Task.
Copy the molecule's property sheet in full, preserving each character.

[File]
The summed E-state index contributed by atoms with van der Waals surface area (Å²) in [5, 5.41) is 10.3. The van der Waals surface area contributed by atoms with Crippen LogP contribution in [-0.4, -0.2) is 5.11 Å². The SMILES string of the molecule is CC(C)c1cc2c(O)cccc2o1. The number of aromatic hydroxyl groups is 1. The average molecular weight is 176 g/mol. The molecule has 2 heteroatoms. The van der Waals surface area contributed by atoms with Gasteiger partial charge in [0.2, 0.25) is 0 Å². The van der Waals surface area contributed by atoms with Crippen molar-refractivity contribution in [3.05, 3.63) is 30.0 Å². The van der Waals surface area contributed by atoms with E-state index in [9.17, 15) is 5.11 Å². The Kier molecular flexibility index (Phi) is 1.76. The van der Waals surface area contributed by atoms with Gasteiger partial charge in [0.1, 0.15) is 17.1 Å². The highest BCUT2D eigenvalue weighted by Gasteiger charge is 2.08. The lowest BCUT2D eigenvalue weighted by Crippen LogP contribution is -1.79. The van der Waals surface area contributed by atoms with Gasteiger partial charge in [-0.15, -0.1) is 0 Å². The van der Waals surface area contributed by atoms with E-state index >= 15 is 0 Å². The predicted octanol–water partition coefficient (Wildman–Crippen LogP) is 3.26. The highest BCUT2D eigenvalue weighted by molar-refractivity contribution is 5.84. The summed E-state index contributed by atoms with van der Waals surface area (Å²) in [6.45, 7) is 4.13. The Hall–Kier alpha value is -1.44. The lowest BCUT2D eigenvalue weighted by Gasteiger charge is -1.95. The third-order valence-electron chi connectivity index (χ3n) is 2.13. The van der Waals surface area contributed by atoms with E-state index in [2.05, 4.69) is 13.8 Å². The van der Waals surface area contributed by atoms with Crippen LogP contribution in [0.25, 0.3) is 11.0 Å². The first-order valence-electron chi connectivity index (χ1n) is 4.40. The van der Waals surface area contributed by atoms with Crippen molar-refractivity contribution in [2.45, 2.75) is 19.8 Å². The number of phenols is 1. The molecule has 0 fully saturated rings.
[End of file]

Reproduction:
The summed E-state index contributed by atoms with van der Waals surface area (Å²) in [5, 5.41) is 10.3. The van der Waals surface area contributed by atoms with Crippen LogP contribution in [-0.4, -0.2) is 5.11 Å². The SMILES string of the molecule is CC(C)c1cc2c(O)cccc2o1. The number of aromatic hydroxyl groups is 1. The average molecular weight is 176 g/mol. The molecule has 2 heteroatoms. The van der Waals surface area contributed by atoms with Gasteiger partial charge in [0.2, 0.25) is 0 Å². The van der Waals surface area contributed by atoms with Crippen molar-refractivity contribution in [3.05, 3.63) is 30.0 Å². The van der Waals surface area contributed by atoms with E-state index in [9.17, 15) is 5.11 Å². The Kier molecular flexibility index (Phi) is 1.76. The van der Waals surface area contributed by atoms with Gasteiger partial charge in [0.1, 0.15) is 17.1 Å². The highest BCUT2D eigenvalue weighted by Gasteiger charge is 2.08. The lowest BCUT2D eigenvalue weighted by Crippen LogP contribution is -1.79. The van der Waals surface area contributed by atoms with Gasteiger partial charge in [-0.15, -0.1) is 0 Å². The van der Waals surface area contributed by atoms with E-state index >= 15 is 0 Å². The predicted octanol–water partition coefficient (Wildman–Crippen LogP) is 3.26. The highest BCUT2D eigenvalue weighted by molar-refractivity contribution is 5.84. The summed E-state index contributed by atoms with van der Waals surface area (Å²) in [6.45, 7) is 4.13. The Hall–Kier alpha value is -1.44. The lowest BCUT2D eigenvalue weighted by Gasteiger charge is -1.95. The third-order valence-electron chi connectivity index (χ3n) is 2.13. The van der Waals surface area contributed by atoms with E-state index in [2.05, 4.69) is 13.8 Å². The van der Waals surface area contributed by atoms with Crippen LogP contribution in [0.25, 0.3) is 11.0 Å². The first-order valence-electron chi connectivity index (χ1n) is 4.40. The van der Waals surface area contributed by atoms with Crippen molar-refractivity contribution in [2.45, 2.75) is 19.8 Å². The number of phenols is 1. The molecule has 0 fully saturated rings.